Late Wickets Give England The Advantage
England 215 & 375 (Bell 109) v
Australia 280 & 174-6 (Broad 2-34)
First Test, Trent Bridge, day four
A late triple-strike by England put them on course for victory in the opening Ashes Test at Trent Bridge.
Australia were going well in their pursuit of 311, but the wickets of Michael Clarke, Steve Smith and Phil Hughes within the space of three overs meant that they reached stumps on 174 for six - still 137 short of victory.
However, with a lower order consisting of men with first-class batting averages of around the 20 mark, England will be mindful that there could yet be many more twists in this astonishing Test match.
A blazing-hot fourth day began with Ian Bell and Stuart Broad at the crease and they extended their seventh-wicket partnership to 138 before Broad edged James Pattinson through to Brad Haddin. Bell completed his century, surely one of the best of his career, and was next out for 109, with Peter Siddle dispensing with Graeme Swann and James Anderson in the 150th over to finish with figures of three for 85.
It was then that the day’s real action began and it was Australia who had by far the better of the opening exchanges. Chris Rogers and Shane Watson saw off the new ball and played with relative freedom during an opening partnership of 84 in 24 overs.
Watson’s innings was its usual boundary-laden affair, while Rogers complemented him perfectly, again displaying the best technique of the Australian batsmen on show. England would have been starting to panic midway through the second session with the pair progressing serenely.
However, as would be the case during much of the afternoon, things tended to meander along before exploding suddenly. Rogers and Watson had little difficulty in playing the seamers on a pitch that was by now painfully slow, while Swann was a little off colour and probably bowled too short initially.
It was yesterday’s hero/villain Stuart Broad who gave England the breakthrough. He had Watson rapped on the pad after getting the ball to move back in from over the wicket. Watson called for the review after being given out but was appalled to find Hawkeye suggesting the ball would have clipped leg-stump and walked off shaking his head.
Rogers soon showed him how to deploy DRS and immediately reviewed a caught behind decision off Swann in the next over. The ball looked to have taken the bat on its way through to Matt Prior, but was shown to have flicked the pad instead on TV replays. Any brief hopes that he might have been LBW instead were also soon swiftly rebuffed by Hawkeye and Rogers was reprieved.
Ed Cowan was the next to fall in the passage of play just before tea. He looked by far the most uncomfortable of the Australian batsmen during his scratchy innings of 14. It was finally brought to an end by Joe Root, who was introduced into the attack when Cowan had seen off the initial efforts of the England bowlers to dislodge him.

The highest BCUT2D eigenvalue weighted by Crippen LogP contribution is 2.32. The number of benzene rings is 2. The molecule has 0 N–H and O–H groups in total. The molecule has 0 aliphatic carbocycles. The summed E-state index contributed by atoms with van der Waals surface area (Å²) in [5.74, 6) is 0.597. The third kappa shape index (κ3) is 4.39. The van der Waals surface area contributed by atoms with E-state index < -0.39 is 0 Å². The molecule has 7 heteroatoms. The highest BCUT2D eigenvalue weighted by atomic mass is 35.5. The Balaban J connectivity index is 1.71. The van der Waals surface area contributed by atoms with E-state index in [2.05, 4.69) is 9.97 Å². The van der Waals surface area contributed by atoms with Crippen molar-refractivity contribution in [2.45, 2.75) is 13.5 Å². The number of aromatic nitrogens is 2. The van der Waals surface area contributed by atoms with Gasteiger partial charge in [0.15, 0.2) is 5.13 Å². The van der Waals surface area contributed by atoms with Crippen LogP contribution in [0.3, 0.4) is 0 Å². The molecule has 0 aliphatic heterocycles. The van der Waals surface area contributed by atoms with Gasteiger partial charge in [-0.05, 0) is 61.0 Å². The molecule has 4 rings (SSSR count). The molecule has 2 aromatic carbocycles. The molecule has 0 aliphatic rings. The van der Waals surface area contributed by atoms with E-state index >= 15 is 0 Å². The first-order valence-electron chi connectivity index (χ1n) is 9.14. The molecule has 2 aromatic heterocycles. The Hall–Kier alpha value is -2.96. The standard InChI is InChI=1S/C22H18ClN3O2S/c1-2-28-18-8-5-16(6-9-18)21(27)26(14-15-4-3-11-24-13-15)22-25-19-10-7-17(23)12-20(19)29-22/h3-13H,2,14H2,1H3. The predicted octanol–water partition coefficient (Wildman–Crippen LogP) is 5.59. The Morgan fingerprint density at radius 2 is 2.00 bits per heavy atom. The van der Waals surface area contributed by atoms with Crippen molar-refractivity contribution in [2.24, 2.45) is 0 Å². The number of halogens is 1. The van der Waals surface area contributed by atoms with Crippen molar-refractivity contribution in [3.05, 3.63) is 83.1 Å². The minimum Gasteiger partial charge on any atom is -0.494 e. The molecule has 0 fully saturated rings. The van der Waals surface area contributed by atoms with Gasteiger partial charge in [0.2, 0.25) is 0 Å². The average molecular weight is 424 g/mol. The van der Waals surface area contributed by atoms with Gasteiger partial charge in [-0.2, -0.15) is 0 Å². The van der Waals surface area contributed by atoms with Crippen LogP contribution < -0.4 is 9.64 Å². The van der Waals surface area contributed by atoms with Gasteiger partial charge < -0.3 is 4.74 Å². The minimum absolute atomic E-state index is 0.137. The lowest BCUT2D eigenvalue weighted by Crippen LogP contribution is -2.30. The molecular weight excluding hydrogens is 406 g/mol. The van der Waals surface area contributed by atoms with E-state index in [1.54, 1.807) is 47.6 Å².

He went for a drive out of the rough and edged a catch to Jonathan Trott at slip. Root roared off on a lap of honour to celebrate a maiden Test wicket which had, once again, evened up the contest.
Rogers reached his maiden Test fifty after tea and continues to look ridiculously at home at this level. He was caught, though, off James Anderson with what looked initially like a careless flick to mid-wicket. On closer inspection, however, it appeared that Anderson had rolled his fingers over the ball to take some pace off and that it was pre-planned between him and bowling coach David Saker during the tea interval.
Michael Clarke and Steve Smith then began another one of those passages of play where England didn’t look like taking a wicket. Swann was again successfully nullified, while even a much-improved second spell from the under-utilised Steven Finn - he had bowled just three overs until this point - was unable to break them.
That all changed suddenly when Broad had Clarke feathering a catch through to Prior. Clarke used up Australia’s second review when he sent the decisions upstairs, after first checking the ball had carried to Prior on an increasingly dead pitch, only to see Hot Spot show the tiniest of white marks on the edge of his bat.
Smith then fell LBW the following delivery to Swann, missing a sharply-spun off-break that would have hit middle stump.
The dismissal of Phil Hughes then completed the crazy passage of play. He was also trapped on the crease by Swann against a ball that turned appreciably and, after some debate about whether it pitched in line with leg-stump, was sent packing. Swann suddenly looked like he was bowling on a different pitch and was not only getting the ball to spin but do so relatively quickly.
At this point, with around half an hour left in the day and Swann looking back to his best, England would have had hopes of taking the extra half hour and wrapping up victory inside four days. Brad Haddin and first innings history-maker Ashton Agar, though, saw the tourists through until the close to set up what could well be a tense final day.
© Cricket World 2013